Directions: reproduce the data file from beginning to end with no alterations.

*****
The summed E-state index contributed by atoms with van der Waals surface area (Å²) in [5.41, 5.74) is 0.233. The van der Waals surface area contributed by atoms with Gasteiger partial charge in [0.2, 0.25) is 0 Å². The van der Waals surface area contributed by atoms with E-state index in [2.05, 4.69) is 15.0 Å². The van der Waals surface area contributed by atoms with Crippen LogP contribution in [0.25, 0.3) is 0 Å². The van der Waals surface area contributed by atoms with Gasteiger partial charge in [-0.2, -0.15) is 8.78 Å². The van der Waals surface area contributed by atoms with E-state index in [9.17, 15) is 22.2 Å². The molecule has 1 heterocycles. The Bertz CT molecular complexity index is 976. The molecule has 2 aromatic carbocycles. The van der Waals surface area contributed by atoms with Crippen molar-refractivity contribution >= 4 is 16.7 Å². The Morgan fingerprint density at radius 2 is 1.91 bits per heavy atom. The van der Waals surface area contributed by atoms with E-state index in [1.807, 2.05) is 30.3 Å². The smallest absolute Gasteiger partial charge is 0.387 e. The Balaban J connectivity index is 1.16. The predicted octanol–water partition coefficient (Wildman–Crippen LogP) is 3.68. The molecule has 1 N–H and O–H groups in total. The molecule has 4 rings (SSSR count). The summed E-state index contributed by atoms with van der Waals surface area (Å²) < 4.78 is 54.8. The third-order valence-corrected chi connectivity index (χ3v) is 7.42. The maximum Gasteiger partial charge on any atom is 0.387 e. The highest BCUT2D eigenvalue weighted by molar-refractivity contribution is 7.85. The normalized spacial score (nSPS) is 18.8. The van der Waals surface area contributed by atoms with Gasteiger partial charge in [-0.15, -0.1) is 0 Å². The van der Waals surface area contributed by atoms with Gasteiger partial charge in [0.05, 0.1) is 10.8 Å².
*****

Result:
The summed E-state index contributed by atoms with van der Waals surface area (Å²) in [5.41, 5.74) is 0.233. The van der Waals surface area contributed by atoms with Gasteiger partial charge in [0.2, 0.25) is 0 Å². The van der Waals surface area contributed by atoms with E-state index in [2.05, 4.69) is 15.0 Å². The van der Waals surface area contributed by atoms with Crippen LogP contribution in [0.25, 0.3) is 0 Å². The van der Waals surface area contributed by atoms with Gasteiger partial charge in [-0.2, -0.15) is 8.78 Å². The van der Waals surface area contributed by atoms with E-state index in [9.17, 15) is 22.2 Å². The molecule has 1 heterocycles. The Bertz CT molecular complexity index is 976. The molecule has 2 aromatic carbocycles. The van der Waals surface area contributed by atoms with Crippen molar-refractivity contribution >= 4 is 16.7 Å². The Morgan fingerprint density at radius 2 is 1.91 bits per heavy atom. The van der Waals surface area contributed by atoms with E-state index in [1.807, 2.05) is 30.3 Å². The smallest absolute Gasteiger partial charge is 0.387 e. The Balaban J connectivity index is 1.16. The predicted octanol–water partition coefficient (Wildman–Crippen LogP) is 3.68. The molecule has 1 N–H and O–H groups in total. The molecule has 4 rings (SSSR count). The summed E-state index contributed by atoms with van der Waals surface area (Å²) < 4.78 is 54.8. The third-order valence-corrected chi connectivity index (χ3v) is 7.42. The maximum Gasteiger partial charge on any atom is 0.387 e. The highest BCUT2D eigenvalue weighted by molar-refractivity contribution is 7.85. The normalized spacial score (nSPS) is 18.8. The van der Waals surface area contributed by atoms with Gasteiger partial charge in [-0.15, -0.1) is 0 Å². The van der Waals surface area contributed by atoms with Gasteiger partial charge in [0.05, 0.1) is 10.8 Å².